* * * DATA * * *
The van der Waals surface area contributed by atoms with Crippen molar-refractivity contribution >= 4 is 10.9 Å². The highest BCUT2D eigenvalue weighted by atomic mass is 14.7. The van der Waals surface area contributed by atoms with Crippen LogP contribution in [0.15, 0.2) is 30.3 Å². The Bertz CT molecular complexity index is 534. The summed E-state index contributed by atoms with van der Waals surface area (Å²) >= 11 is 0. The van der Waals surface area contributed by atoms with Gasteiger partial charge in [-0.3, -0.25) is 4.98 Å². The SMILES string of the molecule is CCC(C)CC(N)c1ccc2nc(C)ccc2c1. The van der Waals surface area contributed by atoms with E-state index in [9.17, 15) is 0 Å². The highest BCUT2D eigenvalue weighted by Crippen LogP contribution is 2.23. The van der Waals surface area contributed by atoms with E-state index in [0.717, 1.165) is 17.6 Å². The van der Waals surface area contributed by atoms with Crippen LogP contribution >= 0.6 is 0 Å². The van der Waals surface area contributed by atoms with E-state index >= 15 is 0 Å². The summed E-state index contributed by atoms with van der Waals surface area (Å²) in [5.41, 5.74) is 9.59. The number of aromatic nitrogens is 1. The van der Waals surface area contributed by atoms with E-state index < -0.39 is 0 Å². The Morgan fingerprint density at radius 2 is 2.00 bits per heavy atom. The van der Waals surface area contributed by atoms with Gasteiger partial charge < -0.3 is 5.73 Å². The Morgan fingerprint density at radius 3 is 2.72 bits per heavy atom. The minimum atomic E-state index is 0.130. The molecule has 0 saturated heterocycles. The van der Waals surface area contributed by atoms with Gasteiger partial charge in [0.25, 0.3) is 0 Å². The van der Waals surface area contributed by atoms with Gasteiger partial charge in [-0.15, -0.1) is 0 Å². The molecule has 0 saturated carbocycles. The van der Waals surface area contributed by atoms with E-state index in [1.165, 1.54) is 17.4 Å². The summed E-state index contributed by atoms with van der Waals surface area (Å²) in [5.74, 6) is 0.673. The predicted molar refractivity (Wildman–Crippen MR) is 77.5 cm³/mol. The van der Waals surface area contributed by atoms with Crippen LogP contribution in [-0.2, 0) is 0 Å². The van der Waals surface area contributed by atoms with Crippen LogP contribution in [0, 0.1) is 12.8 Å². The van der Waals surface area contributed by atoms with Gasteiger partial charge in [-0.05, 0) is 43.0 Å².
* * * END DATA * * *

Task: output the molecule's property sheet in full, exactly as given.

The van der Waals surface area contributed by atoms with Crippen molar-refractivity contribution >= 4 is 10.9 Å². The highest BCUT2D eigenvalue weighted by atomic mass is 14.7. The van der Waals surface area contributed by atoms with Crippen LogP contribution in [0.15, 0.2) is 30.3 Å². The Bertz CT molecular complexity index is 534. The summed E-state index contributed by atoms with van der Waals surface area (Å²) >= 11 is 0. The van der Waals surface area contributed by atoms with Gasteiger partial charge in [-0.3, -0.25) is 4.98 Å². The SMILES string of the molecule is CCC(C)CC(N)c1ccc2nc(C)ccc2c1. The van der Waals surface area contributed by atoms with E-state index in [9.17, 15) is 0 Å². The highest BCUT2D eigenvalue weighted by Crippen LogP contribution is 2.23. The van der Waals surface area contributed by atoms with E-state index in [0.717, 1.165) is 17.6 Å². The van der Waals surface area contributed by atoms with Crippen LogP contribution >= 0.6 is 0 Å². The van der Waals surface area contributed by atoms with E-state index >= 15 is 0 Å². The summed E-state index contributed by atoms with van der Waals surface area (Å²) in [5.41, 5.74) is 9.59. The number of aromatic nitrogens is 1. The van der Waals surface area contributed by atoms with E-state index < -0.39 is 0 Å². The Morgan fingerprint density at radius 2 is 2.00 bits per heavy atom. The van der Waals surface area contributed by atoms with Gasteiger partial charge < -0.3 is 5.73 Å². The Morgan fingerprint density at radius 3 is 2.72 bits per heavy atom. The minimum atomic E-state index is 0.130. The molecule has 0 saturated heterocycles. The van der Waals surface area contributed by atoms with Gasteiger partial charge in [0.25, 0.3) is 0 Å². The van der Waals surface area contributed by atoms with Gasteiger partial charge in [-0.15, -0.1) is 0 Å². The molecule has 0 saturated carbocycles. The van der Waals surface area contributed by atoms with E-state index in [1.165, 1.54) is 17.4 Å². The summed E-state index contributed by atoms with van der Waals surface area (Å²) in [5.74, 6) is 0.673. The predicted molar refractivity (Wildman–Crippen MR) is 77.5 cm³/mol. The van der Waals surface area contributed by atoms with Crippen LogP contribution in [-0.2, 0) is 0 Å². The van der Waals surface area contributed by atoms with Crippen LogP contribution in [0, 0.1) is 12.8 Å². The van der Waals surface area contributed by atoms with Gasteiger partial charge in [-0.05, 0) is 43.0 Å².